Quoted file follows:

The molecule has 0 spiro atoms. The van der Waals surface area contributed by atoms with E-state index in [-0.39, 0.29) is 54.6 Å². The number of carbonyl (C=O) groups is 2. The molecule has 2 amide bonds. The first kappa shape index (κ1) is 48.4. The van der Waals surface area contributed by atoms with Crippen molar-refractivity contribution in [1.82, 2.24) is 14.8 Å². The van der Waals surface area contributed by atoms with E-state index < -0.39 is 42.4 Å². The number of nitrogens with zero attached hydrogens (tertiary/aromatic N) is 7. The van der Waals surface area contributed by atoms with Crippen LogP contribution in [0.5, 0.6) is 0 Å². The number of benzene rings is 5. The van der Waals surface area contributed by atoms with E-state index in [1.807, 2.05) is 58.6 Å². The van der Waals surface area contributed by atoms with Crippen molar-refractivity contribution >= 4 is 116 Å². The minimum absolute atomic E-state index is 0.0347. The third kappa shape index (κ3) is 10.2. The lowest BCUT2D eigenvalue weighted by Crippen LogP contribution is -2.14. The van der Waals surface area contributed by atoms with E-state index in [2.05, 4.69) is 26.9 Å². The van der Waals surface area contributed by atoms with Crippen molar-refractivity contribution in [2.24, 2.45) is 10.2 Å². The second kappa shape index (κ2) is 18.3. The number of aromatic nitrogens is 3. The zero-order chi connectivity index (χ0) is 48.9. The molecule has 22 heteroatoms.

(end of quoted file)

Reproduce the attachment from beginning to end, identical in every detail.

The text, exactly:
The molecule has 0 spiro atoms. The van der Waals surface area contributed by atoms with E-state index in [-0.39, 0.29) is 54.6 Å². The number of carbonyl (C=O) groups is 2. The molecule has 2 amide bonds. The first kappa shape index (κ1) is 48.4. The van der Waals surface area contributed by atoms with Crippen molar-refractivity contribution in [1.82, 2.24) is 14.8 Å². The van der Waals surface area contributed by atoms with E-state index < -0.39 is 42.4 Å². The number of nitrogens with zero attached hydrogens (tertiary/aromatic N) is 7. The van der Waals surface area contributed by atoms with Crippen LogP contribution in [0.5, 0.6) is 0 Å². The number of benzene rings is 5. The van der Waals surface area contributed by atoms with E-state index in [1.807, 2.05) is 58.6 Å². The van der Waals surface area contributed by atoms with Crippen molar-refractivity contribution >= 4 is 116 Å². The minimum absolute atomic E-state index is 0.0347. The third kappa shape index (κ3) is 10.2. The lowest BCUT2D eigenvalue weighted by Crippen LogP contribution is -2.14. The van der Waals surface area contributed by atoms with E-state index in [2.05, 4.69) is 26.9 Å². The van der Waals surface area contributed by atoms with Crippen molar-refractivity contribution in [2.24, 2.45) is 10.2 Å². The second kappa shape index (κ2) is 18.3. The number of aromatic nitrogens is 3. The zero-order chi connectivity index (χ0) is 48.9. The molecule has 22 heteroatoms.